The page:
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Impact of abdominal obesity and systemic hypertension on risk of coronary heart disease in men and women: the EPIC-Norfolk Population Study

Rhéaume, Carolinea,b; Arsenault, Benoit J.a,c; Després, Jean-Pierre; Fahaa,d; Boekholdt, S. Matthijse; Wareham, Nicholas J.f; Khaw, Kay-Tee; Chir, Mbbg

doi: 10.1097/HJH.0000000000000307

Background: The objective of our study was to determine the respective contributions of waist circumference and systemic hypertension (HTN) to coronary heart disease (CHD) risk in a large population-based cohort representative of a contemporary European population.

Methods and results: A total of 9580 men and 12 250 women aged 45–79 years were followed for 11.4 years. Over the follow-up, 2191 CHD events were recorded. After adjusting for traditional CHD risk factors, individuals with high blood pressure (BP) and high waist circumference were at an increased CHD risk [hazard ratio 3.04; 95% confidence interval (CI) 2.06–4.48 and 2.90 (1.85–4.55) in men and women, respectively], compared with individuals with both low waist circumference and BP. Among individuals with normal BP, those in the top waist circumference tertile were at an increased CHD risk compared with those in the bottom waist circumference tertile (hazard ratio 2.66; 95% CI 1.59–4.45 and 2.11; 95% CI 1.12–3.97 in men and women, respectively). Within each physical activity category, a linear positive association was observed between waist circumference tertiles and both SBP (P for trend <0.001) and DBP (P for trend <0.001). Within each waist circumference tertile, inactive individuals had higher SBP than active individuals (P for trend <0.001).

Conclusion: Our results show that abdominal obesity (measured by waist circumference) and HTN had both independent and additive contributions to CHD risk. We also found that physical inactivity and abdominal obesity contribute to elevated BP in primary prevention settings.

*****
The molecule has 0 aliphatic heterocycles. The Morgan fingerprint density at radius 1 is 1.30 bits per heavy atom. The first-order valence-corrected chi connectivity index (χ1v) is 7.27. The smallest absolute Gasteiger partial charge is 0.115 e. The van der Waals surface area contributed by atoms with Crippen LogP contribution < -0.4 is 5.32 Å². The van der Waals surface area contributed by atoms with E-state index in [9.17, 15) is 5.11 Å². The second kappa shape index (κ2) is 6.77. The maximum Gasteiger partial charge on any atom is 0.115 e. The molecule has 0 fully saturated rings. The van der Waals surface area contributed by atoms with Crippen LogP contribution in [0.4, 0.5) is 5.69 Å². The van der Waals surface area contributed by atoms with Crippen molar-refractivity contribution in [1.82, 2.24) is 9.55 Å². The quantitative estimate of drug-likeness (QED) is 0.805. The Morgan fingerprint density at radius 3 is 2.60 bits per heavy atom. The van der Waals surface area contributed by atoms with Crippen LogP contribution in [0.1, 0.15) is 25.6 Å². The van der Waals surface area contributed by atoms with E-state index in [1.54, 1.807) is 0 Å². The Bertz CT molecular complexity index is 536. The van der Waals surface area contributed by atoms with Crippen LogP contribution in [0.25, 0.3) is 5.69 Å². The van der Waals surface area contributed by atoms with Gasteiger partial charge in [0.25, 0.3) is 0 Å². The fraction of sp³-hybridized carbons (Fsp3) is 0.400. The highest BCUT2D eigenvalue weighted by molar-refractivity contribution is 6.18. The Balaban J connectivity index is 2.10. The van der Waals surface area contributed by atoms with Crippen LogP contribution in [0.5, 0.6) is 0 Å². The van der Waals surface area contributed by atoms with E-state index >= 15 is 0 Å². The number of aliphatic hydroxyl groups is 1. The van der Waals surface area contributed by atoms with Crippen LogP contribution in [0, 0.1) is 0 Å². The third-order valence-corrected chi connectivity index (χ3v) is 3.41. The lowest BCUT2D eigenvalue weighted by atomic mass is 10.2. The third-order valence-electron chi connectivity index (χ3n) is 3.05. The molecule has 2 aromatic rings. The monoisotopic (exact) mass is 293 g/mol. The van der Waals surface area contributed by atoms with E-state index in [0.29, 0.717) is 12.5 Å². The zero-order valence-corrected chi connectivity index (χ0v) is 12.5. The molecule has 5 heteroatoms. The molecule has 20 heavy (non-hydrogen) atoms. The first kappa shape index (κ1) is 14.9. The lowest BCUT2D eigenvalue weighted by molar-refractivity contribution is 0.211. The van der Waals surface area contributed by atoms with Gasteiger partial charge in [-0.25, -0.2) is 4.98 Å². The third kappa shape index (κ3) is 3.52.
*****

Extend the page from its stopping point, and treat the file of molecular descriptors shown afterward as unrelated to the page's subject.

aCentre de Recherche de l’Institut Universitaire de Cardiologie et de Pneumologie de Québec, Québec City

bDepartment of Family Medicine and Emergency Medicine

cDepartment of Medicine

dDepartment of Kinesiology, Faculty of Medicine, Université Laval, Québec, Canada

eDepartment of Cardiology, Academic Medical Center, Amsterdam, the Netherlands

fMedical Research Council Epidemiology Unit

gDepartment of Public Health and Primary Care, Institute of Public Health, University of Cambridge, Cambridge, UK

Correspondence to Caroline Rhéaume, MD, PhD, CFPC, Centre de Recherche de l’Institut Universitaire de Cardiologie et de Pneumologie de Québec, 2725, Chemin Ste-Foy, Pavilion Marguerite-D’Youville, 2th Floor, QC G1 V 4G5, Canada. Tel: +1 418 656 4863; fax: +1 418 656 4610; e-mail:

Abbreviations: BP, blood pressure; CHD, coronary heart disease; CRF, cardiorespiratory fitness; EPIC, European Prospective Investigation into Cancer and Nutrition; HDL-C, high-density lipoprotein cholesterol; HTN, systemic hypertension; ICD, International Classification for Diseases; LDL-C, low-density lipoprotein cholesterol

Received 13 January, 2014

Revised 11 June, 2014

Accepted 11 June, 2014

© 2014 Wolters Kluwer Health | Lippincott Williams & Wilkins